Hardening your dog’s stool back up is pretty easy — there are two things you can do and one or the other may work better for your dog.
- Cook up some plain rice, , and even brown up some plain hamburger and mix the two together. Give this mixture with a little kibble mixed in with it for a day or two until your dogs stool starts to harden back up, then gradually over a couple of meals feed more kibble than rice and hamburger mixture.
- Another option for stool hardening is adding some canned pumpkin to your dogs food. It’s the same principal as the rice & hamburger mixture. Just add a generous amount to each meal and as your dog’s stool starts to harden, back the pumpkin off over a few meals.
Some thoughts to ponder. . . .
Hopefully your food transition goes smoothly, and hopefully you’re switching dog food because you want your best friend to be eating high quality food. High price does not necessarily mean high quality by the way.
One the most important things to remember is that not all foods work for all dogs — even quality foods. If your dog’s food is not agreeing with his stomach, then you should consider a switch.
A couple of ingredients that dog’s can be sensitive to are grains and protein content. For dogs with highly sensitive stomachs, lamb is usually the best protein source.
How Long Should A Puppy Eat Puppy Food
Raising a puppy can be so much fun. Your cute, little fur baby is all over the place playing, wagging his tail, and bringing joy to your home. But as he grows, you eventually find yourself wondering how long your puppy should keep eating puppy food. Depending on your dogs breed and size, you typically want to switch from puppy food to dog food sometime between seven and 14 months of age, although there are outliers.
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Bully Max: A Dog Food For All Ages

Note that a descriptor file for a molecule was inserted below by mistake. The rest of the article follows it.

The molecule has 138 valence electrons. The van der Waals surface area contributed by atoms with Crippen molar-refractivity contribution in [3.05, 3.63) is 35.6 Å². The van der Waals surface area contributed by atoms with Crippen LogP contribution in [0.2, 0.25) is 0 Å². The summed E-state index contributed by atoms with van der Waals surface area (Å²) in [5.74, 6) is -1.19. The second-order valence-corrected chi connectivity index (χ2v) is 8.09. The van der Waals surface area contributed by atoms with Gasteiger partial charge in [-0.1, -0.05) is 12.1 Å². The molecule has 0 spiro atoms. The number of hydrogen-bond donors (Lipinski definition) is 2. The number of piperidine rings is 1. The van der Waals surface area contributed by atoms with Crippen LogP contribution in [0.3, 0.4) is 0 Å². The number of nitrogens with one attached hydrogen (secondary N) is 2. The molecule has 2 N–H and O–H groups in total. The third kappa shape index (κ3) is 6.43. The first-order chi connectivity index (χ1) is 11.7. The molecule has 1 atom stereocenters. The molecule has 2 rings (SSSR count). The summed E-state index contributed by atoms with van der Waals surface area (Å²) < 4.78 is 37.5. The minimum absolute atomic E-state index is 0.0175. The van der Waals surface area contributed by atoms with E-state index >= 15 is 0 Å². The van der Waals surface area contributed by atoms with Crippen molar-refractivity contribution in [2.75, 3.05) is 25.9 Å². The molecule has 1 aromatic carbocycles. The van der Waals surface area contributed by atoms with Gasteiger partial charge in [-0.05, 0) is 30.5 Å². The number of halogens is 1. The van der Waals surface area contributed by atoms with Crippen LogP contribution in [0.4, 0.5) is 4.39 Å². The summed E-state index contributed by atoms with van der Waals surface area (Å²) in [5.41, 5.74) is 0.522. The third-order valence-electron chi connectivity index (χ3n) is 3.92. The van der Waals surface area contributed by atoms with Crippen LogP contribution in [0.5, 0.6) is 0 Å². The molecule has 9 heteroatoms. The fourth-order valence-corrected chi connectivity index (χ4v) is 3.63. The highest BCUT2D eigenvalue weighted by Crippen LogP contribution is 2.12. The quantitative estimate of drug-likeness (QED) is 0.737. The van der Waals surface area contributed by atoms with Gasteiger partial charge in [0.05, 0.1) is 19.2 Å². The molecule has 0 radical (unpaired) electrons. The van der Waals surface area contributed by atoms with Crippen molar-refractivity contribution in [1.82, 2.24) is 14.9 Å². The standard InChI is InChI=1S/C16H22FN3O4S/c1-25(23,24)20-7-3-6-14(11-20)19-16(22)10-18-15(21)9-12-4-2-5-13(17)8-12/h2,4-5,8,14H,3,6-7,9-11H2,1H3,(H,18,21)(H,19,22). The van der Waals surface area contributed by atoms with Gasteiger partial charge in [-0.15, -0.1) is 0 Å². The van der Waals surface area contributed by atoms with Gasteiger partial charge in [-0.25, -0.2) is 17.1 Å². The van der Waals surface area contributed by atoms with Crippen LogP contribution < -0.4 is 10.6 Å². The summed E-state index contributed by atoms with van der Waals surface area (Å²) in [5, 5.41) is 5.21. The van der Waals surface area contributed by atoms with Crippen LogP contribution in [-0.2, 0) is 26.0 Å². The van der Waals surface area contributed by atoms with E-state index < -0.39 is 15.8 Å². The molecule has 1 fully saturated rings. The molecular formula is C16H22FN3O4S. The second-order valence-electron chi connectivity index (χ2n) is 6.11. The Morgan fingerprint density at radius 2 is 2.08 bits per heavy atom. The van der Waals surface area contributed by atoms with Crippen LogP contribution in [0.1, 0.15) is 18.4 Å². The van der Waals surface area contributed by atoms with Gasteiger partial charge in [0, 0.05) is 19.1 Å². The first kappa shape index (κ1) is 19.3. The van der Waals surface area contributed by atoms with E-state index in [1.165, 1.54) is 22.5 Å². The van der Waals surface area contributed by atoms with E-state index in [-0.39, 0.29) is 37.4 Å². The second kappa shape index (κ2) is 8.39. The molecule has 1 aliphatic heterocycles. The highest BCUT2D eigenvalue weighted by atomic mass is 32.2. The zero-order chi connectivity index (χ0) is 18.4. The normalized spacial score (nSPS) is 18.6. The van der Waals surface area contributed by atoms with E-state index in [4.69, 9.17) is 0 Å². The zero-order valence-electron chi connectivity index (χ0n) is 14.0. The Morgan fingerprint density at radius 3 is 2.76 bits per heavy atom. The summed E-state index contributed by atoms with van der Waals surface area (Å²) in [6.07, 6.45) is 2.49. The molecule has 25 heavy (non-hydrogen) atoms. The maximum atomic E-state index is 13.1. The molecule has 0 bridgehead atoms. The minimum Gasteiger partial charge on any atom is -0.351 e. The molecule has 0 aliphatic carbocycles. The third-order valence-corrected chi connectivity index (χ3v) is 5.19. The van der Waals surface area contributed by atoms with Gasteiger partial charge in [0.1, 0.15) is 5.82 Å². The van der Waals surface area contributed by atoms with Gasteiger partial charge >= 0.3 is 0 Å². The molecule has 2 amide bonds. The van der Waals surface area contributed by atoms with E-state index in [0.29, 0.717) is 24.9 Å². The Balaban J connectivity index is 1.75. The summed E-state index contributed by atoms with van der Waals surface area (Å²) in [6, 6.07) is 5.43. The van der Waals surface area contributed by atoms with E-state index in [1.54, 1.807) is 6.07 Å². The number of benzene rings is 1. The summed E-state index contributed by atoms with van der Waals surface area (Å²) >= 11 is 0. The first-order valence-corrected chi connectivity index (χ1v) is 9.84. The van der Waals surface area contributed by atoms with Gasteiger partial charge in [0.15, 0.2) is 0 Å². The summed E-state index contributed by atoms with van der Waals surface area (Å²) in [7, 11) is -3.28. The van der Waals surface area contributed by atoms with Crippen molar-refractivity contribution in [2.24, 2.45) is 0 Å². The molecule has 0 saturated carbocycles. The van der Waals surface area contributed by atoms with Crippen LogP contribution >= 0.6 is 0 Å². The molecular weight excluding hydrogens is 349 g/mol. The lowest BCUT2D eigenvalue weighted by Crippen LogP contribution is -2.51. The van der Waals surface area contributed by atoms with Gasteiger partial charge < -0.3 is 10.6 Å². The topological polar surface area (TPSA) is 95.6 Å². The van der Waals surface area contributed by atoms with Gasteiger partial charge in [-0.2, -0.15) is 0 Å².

Transitioning to adult dog food the right way is a simple but important step to ensure your furry best friend is healthy and happy. Just make sure you make the switch at the appropriate time based on the breed of your dog. And always remember to transition your dogs food gently and gradually, over a period of one to two weeks.
Another option is to choose an All Life Stages formula, which is a dog food thats been formulated and approved for both puppies and adults. Here at Bully Max, we produce an high protein dog food thats packed with natural, healthy and high quality ingredientsand its an All Life Stages formula, making it a perfect choice for your dog no matter how old.
They grow up so fast, dont they?
Is It Worth It To Buy Expensive Puppy Food
Premium food has higher nutritional density, so you can feed your dog less to achieve the same results. Also, premium foods have stable ingredient profiles the composition of bargain brands can vary from batch to batch.
The major dog-food companies invest heavily in product development and research, constantly upgrading formulas to keep up with their competitors. This means that feeding premium food puts you on the cutting edge of canine nutrition.
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Do Senior Dogs Need Senior Dog Food
The decision on what to feed and whether to change to senior dog food should be based on many factorsyour veterinarian can help make recommendations based on your dogs health status, disease risk, and lifestyle.